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Ontological Design and Commitment-Based Management

Ontological Design is a discourse developed by Fernando Flores in the 1980's and 1990's. In the late 1980's and in the midst of the huge investments in artificial intelligence (AI) research, Fernando Flores and Terry Winograd wrote "Understanding Computers and Cognition". The AI movement at that time was trying to create machines that operated like human beings but was using a 350 year-old interpretation of human beings as thinking, rational creatures who, to understand the world, manipulate representations of the world in their minds. AI wasn't making progress with this. Machines were unable to understand context. It was against this background that Flores and Winograd explored what computers are, what language is, and what the difference is between man and machine.

These discussions had been happening behind the academic walls of philosophy, cognitive science, literature, and computer science for decades. Flores united these conversations into a single practical discourse and applied his learnings to software design and management. My approach to the world, and to designing solutions in organizations has been shaped by this discourse.

Humans As Biological, Historical, and Linguistic Beings

What is it to be human? There are many different interpretations of this and many great thinkers who have dedicated their lives to this question. I don't pretend to give a better answer than them or to thought about and wrestled with this question with the depth that they have, but I am with this question. I believe this question - what is it to be human - is important for who I'm creating myself to be in life, for types of challenges I want to tackle, and for doing the work that I do in organizations.

In my understanding, human beings are biological, historical, and linguistic beings. In the end these three characteristics are the building blocks which shape how we learn, how we make sense of the world, and how we create the worlds we live in.

Biology: We are biological organisms. From the moment we are born to when we die, we are living entities. Taking from the work of Humberto Maturana and Francisco Varela, what distinguishes us as living entities is that we are autopoietic systems - systems capable of reproducing and maintaining themselves. We repair and regenerate our cells on an ongoing basis, and can even create new versions of ourselves. This capacity for regenerating parts of ourselves and our whole self is true for all living things on the earth, down to single-celled organisms. It is what differentiates us from rocks, stars, factories and other non-living systems.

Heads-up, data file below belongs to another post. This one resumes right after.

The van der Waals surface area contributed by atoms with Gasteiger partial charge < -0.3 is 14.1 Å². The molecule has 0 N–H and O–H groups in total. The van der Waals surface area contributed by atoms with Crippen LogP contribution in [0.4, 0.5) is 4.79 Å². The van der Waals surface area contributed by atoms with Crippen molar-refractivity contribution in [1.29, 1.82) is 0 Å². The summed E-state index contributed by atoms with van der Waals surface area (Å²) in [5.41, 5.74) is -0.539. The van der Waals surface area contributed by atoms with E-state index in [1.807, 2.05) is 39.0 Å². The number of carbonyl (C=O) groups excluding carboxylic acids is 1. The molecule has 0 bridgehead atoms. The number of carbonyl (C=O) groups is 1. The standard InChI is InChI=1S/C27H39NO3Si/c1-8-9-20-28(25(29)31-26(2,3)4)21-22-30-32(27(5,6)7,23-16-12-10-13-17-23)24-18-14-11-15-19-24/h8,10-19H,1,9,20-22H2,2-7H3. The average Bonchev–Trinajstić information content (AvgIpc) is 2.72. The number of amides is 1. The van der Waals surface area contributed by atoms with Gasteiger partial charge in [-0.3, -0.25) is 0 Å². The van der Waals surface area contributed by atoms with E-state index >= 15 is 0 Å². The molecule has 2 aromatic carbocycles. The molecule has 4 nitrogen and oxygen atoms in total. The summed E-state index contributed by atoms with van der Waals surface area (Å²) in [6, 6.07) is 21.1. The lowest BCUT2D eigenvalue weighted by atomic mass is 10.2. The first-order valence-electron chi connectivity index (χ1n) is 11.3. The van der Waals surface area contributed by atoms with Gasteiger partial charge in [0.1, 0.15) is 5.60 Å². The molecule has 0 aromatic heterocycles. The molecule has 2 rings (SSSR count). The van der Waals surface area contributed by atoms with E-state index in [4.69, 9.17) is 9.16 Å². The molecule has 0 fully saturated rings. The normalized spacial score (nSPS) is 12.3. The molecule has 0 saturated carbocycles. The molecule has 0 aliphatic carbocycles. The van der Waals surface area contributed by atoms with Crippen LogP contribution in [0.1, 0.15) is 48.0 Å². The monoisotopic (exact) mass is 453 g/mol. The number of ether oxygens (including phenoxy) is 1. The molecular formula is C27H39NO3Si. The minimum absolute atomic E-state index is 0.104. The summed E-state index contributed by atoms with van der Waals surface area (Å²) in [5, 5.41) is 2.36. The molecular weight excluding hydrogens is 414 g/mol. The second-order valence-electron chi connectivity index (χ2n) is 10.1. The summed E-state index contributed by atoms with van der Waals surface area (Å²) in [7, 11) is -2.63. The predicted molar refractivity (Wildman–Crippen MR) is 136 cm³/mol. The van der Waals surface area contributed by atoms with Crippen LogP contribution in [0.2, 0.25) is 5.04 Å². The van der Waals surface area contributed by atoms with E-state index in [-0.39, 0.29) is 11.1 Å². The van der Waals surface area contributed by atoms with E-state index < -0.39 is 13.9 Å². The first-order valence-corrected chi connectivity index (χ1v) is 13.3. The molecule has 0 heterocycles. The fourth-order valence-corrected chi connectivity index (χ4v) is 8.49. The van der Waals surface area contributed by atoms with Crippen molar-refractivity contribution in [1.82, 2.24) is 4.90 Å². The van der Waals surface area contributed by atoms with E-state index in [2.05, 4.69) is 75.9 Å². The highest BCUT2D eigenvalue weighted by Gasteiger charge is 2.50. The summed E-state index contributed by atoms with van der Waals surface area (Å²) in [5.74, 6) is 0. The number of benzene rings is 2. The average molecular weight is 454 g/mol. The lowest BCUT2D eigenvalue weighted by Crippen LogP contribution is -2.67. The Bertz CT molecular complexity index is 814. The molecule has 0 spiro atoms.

History: We are historical creatures. We are born at a particular moment, into a particular family and culture with specific historical traditions. We grow up becoming familiarized into a particular world; our values and the possibilities we might imagine are shaped by our historical situatedness. I am a very different person having been born as a woman in 20th century American than if I had been born a woman in Japan in the 1500's. How I interpret myself, my world, and my possibilities are shaped by my history. On top of this, we are physically embodied histories. Our nervous, muscular, digestive and other systems are shaped by our every interaction, whether physical injuries, eating patterns, education, and religious or moral values.

Language: We are linguistic creatures. We distinguish our worlds in language, make sense of them through it, and ascribe meaning to our lives with it. If you've ever spent time around infants, you probably had some fun with them as they point at some object and you tell them what it is. That bright object? "That's yellow." They point to another object. "Blue." This game can go on for a long time. What are we doing here? We aren't describing the world for the child. We are distinguish it, revealing something as separate and different from some whole by means of declaration. The distinctions that we have reveal the world to us in different ways. A trained architect, with their multitude of distinctions in design and structures see a very different world walking through a city than a botanist or a electrical engineer might. Our worlds are created by the language we are.